How Start And Stay On Track In School

Dr. Bob Barnes and Torrey Roberts Sheridan House Family Ministries

When we are in the mountains on vacation, there is an amazing toy store. It is always so fun to go explore, and my boys save their money for months, looking forward to going. One year they bought a toy race car set. It had a race track with a groove down the middle of each lane. Once you learned how to keep your car in that groove, those little cars would fly around that track. The secret to winning was to get it properly in the groove at the start of the race and keep it there. If you were sloppy about getting your car in that groove, you didn’t make it around the first turn without flying off the track.

Back on track

The same is true for the start of a school year. The long summer sets too many students up to fall out of the groove… and it’s not easy to get back, especially with the last 16 months we’ve had. 

Parents must take into account that their students have possibly fallen out of their academic groove. It seems like the first month of school is review to help them “get back on track academically. They just got out of the “school groove.”

As we end this long summer, on the top of a parent’s list needs to be getting off to a good start for this school year. It’s not just the teacher’s responsibility. As parents we must do more than get them their school supplies. We need to get them ready to succeed.


Consider individual needs

The race car set the kids played with had different cars. Some cars could stay in the groves when going around corners, but there were other cars that did better in the straight-aways. The same is true for our students. Your children are different, and you need to think about where they will need the most help when it comes to getting back into the school groove.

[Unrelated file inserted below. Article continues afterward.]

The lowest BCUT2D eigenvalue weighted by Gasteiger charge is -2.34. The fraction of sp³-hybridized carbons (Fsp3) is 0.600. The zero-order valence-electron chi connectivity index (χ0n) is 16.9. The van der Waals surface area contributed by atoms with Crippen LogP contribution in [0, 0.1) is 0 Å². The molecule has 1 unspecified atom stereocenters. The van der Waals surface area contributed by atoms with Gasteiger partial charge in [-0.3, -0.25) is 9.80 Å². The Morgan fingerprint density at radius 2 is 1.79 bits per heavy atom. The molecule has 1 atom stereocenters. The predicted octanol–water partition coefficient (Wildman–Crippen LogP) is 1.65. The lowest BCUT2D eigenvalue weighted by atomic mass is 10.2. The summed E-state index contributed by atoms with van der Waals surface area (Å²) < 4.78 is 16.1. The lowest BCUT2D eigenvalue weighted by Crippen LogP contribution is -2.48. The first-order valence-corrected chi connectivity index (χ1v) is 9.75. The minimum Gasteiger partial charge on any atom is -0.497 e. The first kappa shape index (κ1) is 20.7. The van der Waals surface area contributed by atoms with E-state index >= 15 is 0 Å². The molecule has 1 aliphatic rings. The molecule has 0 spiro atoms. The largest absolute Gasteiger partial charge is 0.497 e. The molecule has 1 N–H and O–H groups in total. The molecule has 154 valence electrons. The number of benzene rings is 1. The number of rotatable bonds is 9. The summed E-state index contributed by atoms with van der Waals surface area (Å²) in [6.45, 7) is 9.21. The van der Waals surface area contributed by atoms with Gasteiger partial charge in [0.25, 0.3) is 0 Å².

trackFor some children getting out of the bed and getting rolling was a challenge last year. This can and should be conquered within the first few weeks.  Otherwise you will spend an entire year with bad moods and arguments. The parent/child relationship will deteriorate early. Get a plan together to put the morning “get out of bed and get rolling” responsibility directly on the child’s shoulders. Establish a consequence (like going to bed early that night if they don’t get up) for not getting up and getting everything done that needs to be done. Get them into a “get up groove” at the beginning of the school year rather than battling the entire school year. You can even start this the week before school starts as a practice run before school.



Other students need help getting in the homework groove. Start them off with a designated homework time and a homework location. Be firm about it for a period of time. Then let them know as they succeed getting in the homework groove, without being reminded, they will be given more freedom to pick their own time and place. Once they are in the groove they will be permitted – even expected – to be totally responsible for their homework.


Unless this is your child’s first year of school, you have experience with what the difficulties have been in years past. Look back and think about where your students have fallen off the road in the past. As parents we ourselves need to be students of our student’s needs.

Using the race car analogy, the first week of school is like the start of the race. It’s easier to get the car in the groove at the beginning of the race than it is to get them back on the track later on in the school year. Wait until later on after the first interims and you’ll wish you had.

Do it now and you’ll be glad you did! 


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